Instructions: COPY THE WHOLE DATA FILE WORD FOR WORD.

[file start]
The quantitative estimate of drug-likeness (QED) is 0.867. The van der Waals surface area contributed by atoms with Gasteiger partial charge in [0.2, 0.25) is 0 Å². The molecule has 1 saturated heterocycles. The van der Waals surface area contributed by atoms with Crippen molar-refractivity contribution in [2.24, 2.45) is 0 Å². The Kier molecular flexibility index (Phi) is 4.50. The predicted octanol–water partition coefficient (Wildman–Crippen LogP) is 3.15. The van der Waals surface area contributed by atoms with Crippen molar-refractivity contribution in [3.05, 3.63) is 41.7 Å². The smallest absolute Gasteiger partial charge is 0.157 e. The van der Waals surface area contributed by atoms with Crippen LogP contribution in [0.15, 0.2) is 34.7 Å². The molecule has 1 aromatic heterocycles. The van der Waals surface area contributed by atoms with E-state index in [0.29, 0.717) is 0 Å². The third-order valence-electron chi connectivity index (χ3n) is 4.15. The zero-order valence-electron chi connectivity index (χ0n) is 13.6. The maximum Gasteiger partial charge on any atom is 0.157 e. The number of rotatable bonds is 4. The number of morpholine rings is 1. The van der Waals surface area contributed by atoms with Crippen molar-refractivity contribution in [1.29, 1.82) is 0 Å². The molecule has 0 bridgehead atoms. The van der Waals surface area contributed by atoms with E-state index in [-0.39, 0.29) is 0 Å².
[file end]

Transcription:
The quantitative estimate of drug-likeness (QED) is 0.867. The van der Waals surface area contributed by atoms with Gasteiger partial charge in [0.2, 0.25) is 0 Å². The molecule has 1 saturated heterocycles. The van der Waals surface area contributed by atoms with Crippen molar-refractivity contribution in [2.24, 2.45) is 0 Å². The Kier molecular flexibility index (Phi) is 4.50. The predicted octanol–water partition coefficient (Wildman–Crippen LogP) is 3.15. The van der Waals surface area contributed by atoms with Crippen molar-refractivity contribution in [3.05, 3.63) is 41.7 Å². The smallest absolute Gasteiger partial charge is 0.157 e. The van der Waals surface area contributed by atoms with Crippen LogP contribution in [0.15, 0.2) is 34.7 Å². The molecule has 1 aromatic heterocycles. The van der Waals surface area contributed by atoms with E-state index in [0.29, 0.717) is 0 Å². The third-order valence-electron chi connectivity index (χ3n) is 4.15. The zero-order valence-electron chi connectivity index (χ0n) is 13.6. The maximum Gasteiger partial charge on any atom is 0.157 e. The number of rotatable bonds is 4. The number of morpholine rings is 1. The van der Waals surface area contributed by atoms with Crippen molar-refractivity contribution in [1.29, 1.82) is 0 Å². The molecule has 0 bridgehead atoms. The van der Waals surface area contributed by atoms with E-state index in [-0.39, 0.29) is 0 Å².